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Disabled People Still Struggle To Vote

February 9, 2018

Frustrating. That’s how some women describe accessing the vote, 100 years after the law changed.

Despite having a legal right to vote, some are still unable to cast a ballot at election time – or at least not in secret.

The government has put systems in place to help, but many people say these are often cumbersome and leave people reliant on family or friends.

‘Dark ages’

“There is no autonomy,” Ruksana Khanum, a law graduate who is partially-sighted, says.

Blind and partially-sighted people are provided with a tactile overlay for their ballot paper, but this only indicates numbers down the left-hand side and where the boxes are to cross. No names or parties are rendered in braille.

Ruksana says this leaves her reliant on a family member or friend to read out the ballot paper for her and then, as the overlay has a tendency to slip, to check that she has actually crossed the intended box.

As the youth forum advisor for the Royal Society for Blind Children, she is campaigning for a more accessible ballot paper.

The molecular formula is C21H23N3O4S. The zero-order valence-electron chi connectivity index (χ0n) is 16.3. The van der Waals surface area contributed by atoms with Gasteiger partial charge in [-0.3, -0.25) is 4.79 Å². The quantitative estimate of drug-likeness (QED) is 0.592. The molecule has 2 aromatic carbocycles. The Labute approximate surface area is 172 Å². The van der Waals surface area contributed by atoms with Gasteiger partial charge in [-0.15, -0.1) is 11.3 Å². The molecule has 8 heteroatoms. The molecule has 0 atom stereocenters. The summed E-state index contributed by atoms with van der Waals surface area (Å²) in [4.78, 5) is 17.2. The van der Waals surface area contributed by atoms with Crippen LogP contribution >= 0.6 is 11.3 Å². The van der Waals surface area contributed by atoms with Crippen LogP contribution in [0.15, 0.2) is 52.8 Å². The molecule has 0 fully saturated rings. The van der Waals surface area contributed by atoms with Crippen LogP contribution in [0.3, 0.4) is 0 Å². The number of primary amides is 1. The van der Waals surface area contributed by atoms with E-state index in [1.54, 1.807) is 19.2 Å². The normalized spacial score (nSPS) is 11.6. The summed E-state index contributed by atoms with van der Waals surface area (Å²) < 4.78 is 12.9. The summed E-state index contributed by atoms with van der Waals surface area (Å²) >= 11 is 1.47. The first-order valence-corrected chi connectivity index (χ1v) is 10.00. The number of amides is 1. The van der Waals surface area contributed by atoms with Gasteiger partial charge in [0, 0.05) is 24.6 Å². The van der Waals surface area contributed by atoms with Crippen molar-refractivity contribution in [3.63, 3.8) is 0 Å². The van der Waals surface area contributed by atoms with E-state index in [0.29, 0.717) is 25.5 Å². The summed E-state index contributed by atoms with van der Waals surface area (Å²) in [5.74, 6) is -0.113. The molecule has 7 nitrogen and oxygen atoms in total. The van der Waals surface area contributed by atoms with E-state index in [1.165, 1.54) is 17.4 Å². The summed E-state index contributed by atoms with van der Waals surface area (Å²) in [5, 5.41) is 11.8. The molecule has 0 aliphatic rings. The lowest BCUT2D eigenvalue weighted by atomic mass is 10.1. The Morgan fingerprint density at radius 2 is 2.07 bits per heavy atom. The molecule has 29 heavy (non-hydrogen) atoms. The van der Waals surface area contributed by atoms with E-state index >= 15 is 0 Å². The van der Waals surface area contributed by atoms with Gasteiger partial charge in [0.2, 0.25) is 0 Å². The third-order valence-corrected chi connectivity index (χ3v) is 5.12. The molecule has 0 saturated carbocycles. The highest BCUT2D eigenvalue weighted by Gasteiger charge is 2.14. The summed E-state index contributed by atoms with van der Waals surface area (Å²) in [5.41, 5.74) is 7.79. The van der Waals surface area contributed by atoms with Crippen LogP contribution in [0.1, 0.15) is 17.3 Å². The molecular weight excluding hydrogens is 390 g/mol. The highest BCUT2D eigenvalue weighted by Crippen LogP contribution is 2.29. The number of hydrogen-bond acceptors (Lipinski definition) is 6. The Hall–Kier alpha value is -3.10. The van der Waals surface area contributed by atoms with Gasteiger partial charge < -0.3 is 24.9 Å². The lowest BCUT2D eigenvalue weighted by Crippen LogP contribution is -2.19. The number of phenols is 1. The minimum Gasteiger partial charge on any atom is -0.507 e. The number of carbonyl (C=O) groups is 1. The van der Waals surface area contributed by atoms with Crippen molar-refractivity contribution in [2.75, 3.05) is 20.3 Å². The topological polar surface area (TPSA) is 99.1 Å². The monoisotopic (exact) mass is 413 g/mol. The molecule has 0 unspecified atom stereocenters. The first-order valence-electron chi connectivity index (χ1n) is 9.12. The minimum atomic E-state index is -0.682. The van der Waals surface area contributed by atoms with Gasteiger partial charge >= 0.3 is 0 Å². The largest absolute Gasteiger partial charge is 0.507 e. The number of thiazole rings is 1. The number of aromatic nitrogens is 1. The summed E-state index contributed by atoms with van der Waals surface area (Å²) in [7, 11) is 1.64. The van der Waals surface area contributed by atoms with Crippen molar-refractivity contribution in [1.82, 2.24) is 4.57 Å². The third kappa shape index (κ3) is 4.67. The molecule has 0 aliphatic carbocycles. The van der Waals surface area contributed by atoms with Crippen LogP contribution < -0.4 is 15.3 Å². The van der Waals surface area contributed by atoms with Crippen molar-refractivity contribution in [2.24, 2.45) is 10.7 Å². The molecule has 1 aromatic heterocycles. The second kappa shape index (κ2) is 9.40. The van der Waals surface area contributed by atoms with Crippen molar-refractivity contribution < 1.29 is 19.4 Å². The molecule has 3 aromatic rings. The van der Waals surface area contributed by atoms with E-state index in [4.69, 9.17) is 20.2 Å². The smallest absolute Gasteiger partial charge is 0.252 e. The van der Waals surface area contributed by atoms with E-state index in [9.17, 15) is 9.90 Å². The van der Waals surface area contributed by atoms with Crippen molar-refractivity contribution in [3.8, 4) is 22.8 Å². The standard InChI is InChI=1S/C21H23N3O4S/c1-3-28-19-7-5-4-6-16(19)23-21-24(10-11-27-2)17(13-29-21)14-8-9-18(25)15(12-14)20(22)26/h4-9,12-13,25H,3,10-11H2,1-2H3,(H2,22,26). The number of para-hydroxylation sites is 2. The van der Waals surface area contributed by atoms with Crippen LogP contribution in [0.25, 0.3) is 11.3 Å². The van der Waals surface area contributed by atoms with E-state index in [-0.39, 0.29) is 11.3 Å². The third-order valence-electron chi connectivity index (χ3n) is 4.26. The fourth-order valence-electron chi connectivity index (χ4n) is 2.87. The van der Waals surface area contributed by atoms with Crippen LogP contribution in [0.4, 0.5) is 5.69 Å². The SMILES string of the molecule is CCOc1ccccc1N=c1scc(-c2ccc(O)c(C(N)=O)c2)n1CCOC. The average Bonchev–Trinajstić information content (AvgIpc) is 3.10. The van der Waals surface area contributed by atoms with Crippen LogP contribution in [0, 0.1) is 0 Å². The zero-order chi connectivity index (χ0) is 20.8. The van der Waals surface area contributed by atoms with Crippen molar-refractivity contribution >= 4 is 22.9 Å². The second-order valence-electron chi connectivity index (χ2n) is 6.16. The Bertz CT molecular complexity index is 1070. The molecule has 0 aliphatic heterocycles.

“Frustration is pervasive,” she adds. With technology “we can do things – but with this fundamental right, we are stuck in the dark ages”.

Despite the Electoral Commission’s directions to local authorities, advising them to ensure polling stations do not disadvantage disabled people, a 2010 survey by the disability charity Scope found two-thirds of them had access issues.

From simple problems such as steps and tables being too high – creating barriers for wheelchair users – to difficulties arranging proxy votes for people who cannot use a pen, disabled women and men are finding themselves struggling to access the democratic process.

Scope’s head of policy, James Taylor, said he had heard of disabled people being turned away from polling stations.

“This should not be happening and councils must work to make all necessary changes. If we want everyday equality, then an equal share in our democracy is one of the fundamental places we need to start,” he added.

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